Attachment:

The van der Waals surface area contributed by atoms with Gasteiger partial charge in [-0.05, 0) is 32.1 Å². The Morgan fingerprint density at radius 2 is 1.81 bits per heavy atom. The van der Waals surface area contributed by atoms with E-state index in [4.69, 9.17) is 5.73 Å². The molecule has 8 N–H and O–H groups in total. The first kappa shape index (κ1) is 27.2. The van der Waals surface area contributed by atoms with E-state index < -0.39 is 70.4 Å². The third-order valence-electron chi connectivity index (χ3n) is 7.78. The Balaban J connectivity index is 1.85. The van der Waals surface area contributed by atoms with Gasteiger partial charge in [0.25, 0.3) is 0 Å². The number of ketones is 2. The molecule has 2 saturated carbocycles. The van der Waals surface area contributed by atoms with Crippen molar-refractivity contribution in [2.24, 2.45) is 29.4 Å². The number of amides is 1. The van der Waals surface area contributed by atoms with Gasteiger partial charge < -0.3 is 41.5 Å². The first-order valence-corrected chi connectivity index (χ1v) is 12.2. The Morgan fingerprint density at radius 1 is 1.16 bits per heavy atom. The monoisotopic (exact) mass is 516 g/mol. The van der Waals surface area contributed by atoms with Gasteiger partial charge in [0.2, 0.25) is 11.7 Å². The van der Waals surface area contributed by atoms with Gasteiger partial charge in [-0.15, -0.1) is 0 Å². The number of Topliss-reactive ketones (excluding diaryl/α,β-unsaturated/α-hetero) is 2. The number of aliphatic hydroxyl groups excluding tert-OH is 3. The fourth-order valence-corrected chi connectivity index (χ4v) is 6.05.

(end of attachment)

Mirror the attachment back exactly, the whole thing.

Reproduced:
The van der Waals surface area contributed by atoms with Gasteiger partial charge in [-0.05, 0) is 32.1 Å². The Morgan fingerprint density at radius 2 is 1.81 bits per heavy atom. The van der Waals surface area contributed by atoms with E-state index in [4.69, 9.17) is 5.73 Å². The molecule has 8 N–H and O–H groups in total. The first kappa shape index (κ1) is 27.2. The van der Waals surface area contributed by atoms with E-state index < -0.39 is 70.4 Å². The third-order valence-electron chi connectivity index (χ3n) is 7.78. The Balaban J connectivity index is 1.85. The van der Waals surface area contributed by atoms with Gasteiger partial charge in [0.25, 0.3) is 0 Å². The number of ketones is 2. The molecule has 2 saturated carbocycles. The van der Waals surface area contributed by atoms with Crippen molar-refractivity contribution in [2.24, 2.45) is 29.4 Å². The number of amides is 1. The van der Waals surface area contributed by atoms with Gasteiger partial charge < -0.3 is 41.5 Å². The first-order valence-corrected chi connectivity index (χ1v) is 12.2. The Morgan fingerprint density at radius 1 is 1.16 bits per heavy atom. The monoisotopic (exact) mass is 516 g/mol. The van der Waals surface area contributed by atoms with Gasteiger partial charge in [0.2, 0.25) is 11.7 Å². The van der Waals surface area contributed by atoms with Gasteiger partial charge in [-0.15, -0.1) is 0 Å². The number of Topliss-reactive ketones (excluding diaryl/α,β-unsaturated/α-hetero) is 2. The number of aliphatic hydroxyl groups excluding tert-OH is 3. The fourth-order valence-corrected chi connectivity index (χ4v) is 6.05.